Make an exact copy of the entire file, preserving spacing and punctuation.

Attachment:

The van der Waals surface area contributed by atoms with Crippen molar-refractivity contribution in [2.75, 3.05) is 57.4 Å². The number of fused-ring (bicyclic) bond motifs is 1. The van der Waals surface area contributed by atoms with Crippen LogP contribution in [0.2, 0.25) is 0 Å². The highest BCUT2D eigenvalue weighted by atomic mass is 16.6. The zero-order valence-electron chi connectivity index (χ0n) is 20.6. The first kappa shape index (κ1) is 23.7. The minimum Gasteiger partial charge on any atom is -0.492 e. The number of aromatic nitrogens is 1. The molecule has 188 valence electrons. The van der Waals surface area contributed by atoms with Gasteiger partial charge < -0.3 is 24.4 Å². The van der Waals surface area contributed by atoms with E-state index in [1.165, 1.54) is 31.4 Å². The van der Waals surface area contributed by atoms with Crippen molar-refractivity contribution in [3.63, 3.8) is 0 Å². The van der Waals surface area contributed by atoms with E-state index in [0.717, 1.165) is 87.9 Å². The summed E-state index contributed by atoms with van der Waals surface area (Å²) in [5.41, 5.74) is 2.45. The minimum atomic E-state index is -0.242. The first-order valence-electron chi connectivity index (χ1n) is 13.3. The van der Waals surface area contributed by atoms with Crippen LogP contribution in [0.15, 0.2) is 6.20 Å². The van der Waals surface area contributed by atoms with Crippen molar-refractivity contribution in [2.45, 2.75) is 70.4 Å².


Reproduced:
The van der Waals surface area contributed by atoms with Crippen molar-refractivity contribution in [2.75, 3.05) is 57.4 Å². The number of fused-ring (bicyclic) bond motifs is 1. The van der Waals surface area contributed by atoms with Crippen LogP contribution in [0.2, 0.25) is 0 Å². The highest BCUT2D eigenvalue weighted by atomic mass is 16.6. The zero-order valence-electron chi connectivity index (χ0n) is 20.6. The first kappa shape index (κ1) is 23.7. The minimum Gasteiger partial charge on any atom is -0.492 e. The number of aromatic nitrogens is 1. The molecule has 188 valence electrons. The van der Waals surface area contributed by atoms with Gasteiger partial charge < -0.3 is 24.4 Å². The van der Waals surface area contributed by atoms with E-state index in [1.165, 1.54) is 31.4 Å². The van der Waals surface area contributed by atoms with Crippen molar-refractivity contribution in [3.63, 3.8) is 0 Å². The van der Waals surface area contributed by atoms with E-state index in [0.717, 1.165) is 87.9 Å². The summed E-state index contributed by atoms with van der Waals surface area (Å²) in [5.41, 5.74) is 2.45. The minimum atomic E-state index is -0.242. The first-order valence-electron chi connectivity index (χ1n) is 13.3. The van der Waals surface area contributed by atoms with Crippen LogP contribution in [0.15, 0.2) is 6.20 Å². The van der Waals surface area contributed by atoms with Crippen molar-refractivity contribution in [2.45, 2.75) is 70.4 Å².